Steve Spagnuolo wanted to jam the outside receivers and flood the middle. He didn't count on tiny Deon Butler slapping Justin King away like a ho that couldn't pay. But we're getting ahead of ourselves.
Seattle followed the first down with a stretch right out of a three receiver set. The line pushed the Rams off the ball, but for no apparent reason, a crease never formed. Julius Jones ran nearly four yards behind his front five, but before he could break through, the backside caught up and Will Witherspoon tackled him. It wasn't a flashy play, but it was encouraging.
The Seahawks next ran one of those red-zone specials. A play without a purpose until things get crammed and picking up three is an accomplishment. It started two wide, but T.J. Houshmandzadeh motioned from right wide to left tight. That drew St. Louis' linebackers and safeties left.
Matt Hasselbeck ran play action, Justin Griffith released into the flat, the line pulled left and Julius Jones submarined unblocked end, Leonard Little. It was the beginning of a nifty little designed pass, but it ended with a familiar flub. Hasselbeck reset and threw a pass to Griffith. The ball hit him as he was breaking, but hit his back shoulder, against his momentum. Griffith jumped, kicked, twisted and attempted to reroute, but the delay was too much and David Vobora closed and knocked him out after one.
Third and five has the feel of third in long in the red zone. The shallow safeties and typically stacked box means a run is inadvisable. A team can run, but they better be good at it, and they better be prepared to go for it if they fail to convert.
Seattle had played itself into third down again, and in the old school world of the NFL, that meant convert or kick. Spags and Knapp were about to engage in a battle of wits.
Steve Spagnuolo wanted to jam the outside receivers and flood the middle. Greg Knapp wanted to overload the first down marker and create a mismatch for John Carlson in the end zone. As is often the case in the mismatched chess match that is the NFL, scheme canceled out and talent prevailed.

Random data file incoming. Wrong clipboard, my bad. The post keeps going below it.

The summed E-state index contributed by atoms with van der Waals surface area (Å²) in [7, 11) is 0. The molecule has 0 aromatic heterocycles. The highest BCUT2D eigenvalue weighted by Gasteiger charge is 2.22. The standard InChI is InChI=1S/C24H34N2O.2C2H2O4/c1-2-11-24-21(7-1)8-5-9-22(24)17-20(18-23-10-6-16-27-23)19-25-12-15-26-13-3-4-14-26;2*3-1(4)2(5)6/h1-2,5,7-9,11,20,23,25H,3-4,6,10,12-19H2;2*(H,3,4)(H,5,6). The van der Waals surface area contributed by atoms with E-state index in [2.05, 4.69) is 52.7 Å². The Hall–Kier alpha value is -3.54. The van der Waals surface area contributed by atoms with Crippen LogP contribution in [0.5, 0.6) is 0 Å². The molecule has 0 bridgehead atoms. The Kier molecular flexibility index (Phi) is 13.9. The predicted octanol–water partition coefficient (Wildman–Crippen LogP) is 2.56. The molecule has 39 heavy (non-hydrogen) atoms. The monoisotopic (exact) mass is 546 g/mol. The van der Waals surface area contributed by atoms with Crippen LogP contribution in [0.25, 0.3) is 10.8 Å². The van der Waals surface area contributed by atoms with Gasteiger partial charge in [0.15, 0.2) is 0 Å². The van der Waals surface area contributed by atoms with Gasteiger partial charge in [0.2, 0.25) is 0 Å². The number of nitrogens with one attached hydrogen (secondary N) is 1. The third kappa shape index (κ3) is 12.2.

Seattle sets three wide, tight end, shotgun with Justin Forsett to Hasselbeck's right. St. Louis sets in a 4-2 nickel with man coverage on the outside. Before the snap, Houshmandzadeh motions in to behind the center and then back out to the left slot. Nickelback Jonathan Wade does not show man cover. Then things get complicated.
St. Louis rushes three, but Will Witherspoon is ready to delay blitz if necessary. The corners are up to jam. Ron Bartell jams Nate Burleson on the right and Justin King attempts to jam Butler on the left. Right defensive tackle Clifton Ryan drops into cover and along with Jonathan Wade, the two blanket T.J. Houshmandzadeh. Housh is running a quick in that doubles as a pick to free John Carlson. It does, but it doesn't. Carlson is covered by James Laurinaitis. Houshmandzadeh gives Carlson separation, but the Rams have strong safety James Butler playing over top ready to double team.
Burleson hasn't escaped Bartell. Witherspoon stops his blitz when he sees Forsett leaking into the right flat. He doesn't pursue Forsett, but looms. A pass to Forsett is sure to be tackled short. Hasselbeck can't scramble with Witherspoon so close. Carlson and Houshmandzadeh are double teamed. That leaves King the small task of jamming Butler to break the play and likely force a throw away.
But he doesn't. Butler takes two choppy steps up and left. The move forces King's hips open as he attempts to get inside position and a chance to jam Butler out of bounds. Butler raises his right arm and takes a long, low, almost kneeling step with his left leg. King bites on the motion and begins sidestepping to shadow. Butler torques his waist and swats King's left shoulder pad, knocking him towards the sideline and helping Butler drive into a hard slant right. He's wide open and Matt knows it.
Hasselbeck finds Butler for seven and the first. Deon, I see slants in your future.
Two plays later, Bartell busts coverage and Seattle scores it first touchdown of the season. The drive was over. It hung by a highwire more than once, but it was bold, smart and it never hanged itself with safe plays.